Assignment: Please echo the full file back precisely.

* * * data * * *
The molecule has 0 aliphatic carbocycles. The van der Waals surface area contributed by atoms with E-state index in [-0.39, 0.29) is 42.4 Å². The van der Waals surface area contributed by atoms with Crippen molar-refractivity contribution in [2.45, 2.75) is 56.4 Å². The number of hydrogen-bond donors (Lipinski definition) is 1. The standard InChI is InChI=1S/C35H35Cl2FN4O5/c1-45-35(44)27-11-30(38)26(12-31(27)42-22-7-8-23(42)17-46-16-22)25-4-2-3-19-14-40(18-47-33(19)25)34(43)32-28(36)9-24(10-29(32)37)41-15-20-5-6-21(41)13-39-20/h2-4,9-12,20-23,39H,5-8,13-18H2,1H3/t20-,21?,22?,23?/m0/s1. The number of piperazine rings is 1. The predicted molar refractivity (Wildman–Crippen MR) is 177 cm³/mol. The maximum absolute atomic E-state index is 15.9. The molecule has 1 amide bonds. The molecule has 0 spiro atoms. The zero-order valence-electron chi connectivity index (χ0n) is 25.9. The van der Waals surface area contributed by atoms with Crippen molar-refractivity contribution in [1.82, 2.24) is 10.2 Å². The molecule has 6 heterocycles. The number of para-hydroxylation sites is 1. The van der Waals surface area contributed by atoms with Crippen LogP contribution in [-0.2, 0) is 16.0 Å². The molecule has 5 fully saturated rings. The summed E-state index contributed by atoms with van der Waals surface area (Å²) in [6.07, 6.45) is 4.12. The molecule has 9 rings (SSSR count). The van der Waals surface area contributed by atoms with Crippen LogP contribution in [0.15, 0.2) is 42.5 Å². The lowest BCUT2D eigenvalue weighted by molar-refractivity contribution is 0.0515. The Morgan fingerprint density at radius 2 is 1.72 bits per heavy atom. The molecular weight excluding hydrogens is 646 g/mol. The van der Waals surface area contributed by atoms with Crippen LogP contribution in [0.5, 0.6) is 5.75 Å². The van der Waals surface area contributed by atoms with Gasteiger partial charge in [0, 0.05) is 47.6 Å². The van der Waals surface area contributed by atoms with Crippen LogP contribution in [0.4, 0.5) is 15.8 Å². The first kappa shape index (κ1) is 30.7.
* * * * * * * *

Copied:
The molecule has 0 aliphatic carbocycles. The van der Waals surface area contributed by atoms with E-state index in [-0.39, 0.29) is 42.4 Å². The van der Waals surface area contributed by atoms with Crippen molar-refractivity contribution in [2.45, 2.75) is 56.4 Å². The number of hydrogen-bond donors (Lipinski definition) is 1. The standard InChI is InChI=1S/C35H35Cl2FN4O5/c1-45-35(44)27-11-30(38)26(12-31(27)42-22-7-8-23(42)17-46-16-22)25-4-2-3-19-14-40(18-47-33(19)25)34(43)32-28(36)9-24(10-29(32)37)41-15-20-5-6-21(41)13-39-20/h2-4,9-12,20-23,39H,5-8,13-18H2,1H3/t20-,21?,22?,23?/m0/s1. The number of piperazine rings is 1. The predicted molar refractivity (Wildman–Crippen MR) is 177 cm³/mol. The maximum absolute atomic E-state index is 15.9. The molecule has 1 amide bonds. The molecule has 0 spiro atoms. The zero-order valence-electron chi connectivity index (χ0n) is 25.9. The van der Waals surface area contributed by atoms with Crippen molar-refractivity contribution in [1.82, 2.24) is 10.2 Å². The molecule has 6 heterocycles. The number of para-hydroxylation sites is 1. The van der Waals surface area contributed by atoms with Crippen LogP contribution in [-0.2, 0) is 16.0 Å². The molecule has 5 fully saturated rings. The summed E-state index contributed by atoms with van der Waals surface area (Å²) in [6.07, 6.45) is 4.12. The molecule has 9 rings (SSSR count). The van der Waals surface area contributed by atoms with Crippen LogP contribution in [0.15, 0.2) is 42.5 Å². The lowest BCUT2D eigenvalue weighted by molar-refractivity contribution is 0.0515. The Morgan fingerprint density at radius 2 is 1.72 bits per heavy atom. The molecular weight excluding hydrogens is 646 g/mol. The van der Waals surface area contributed by atoms with Crippen LogP contribution in [0.5, 0.6) is 5.75 Å². The van der Waals surface area contributed by atoms with Gasteiger partial charge in [0, 0.05) is 47.6 Å². The van der Waals surface area contributed by atoms with Crippen LogP contribution in [0.4, 0.5) is 15.8 Å². The first kappa shape index (κ1) is 30.7.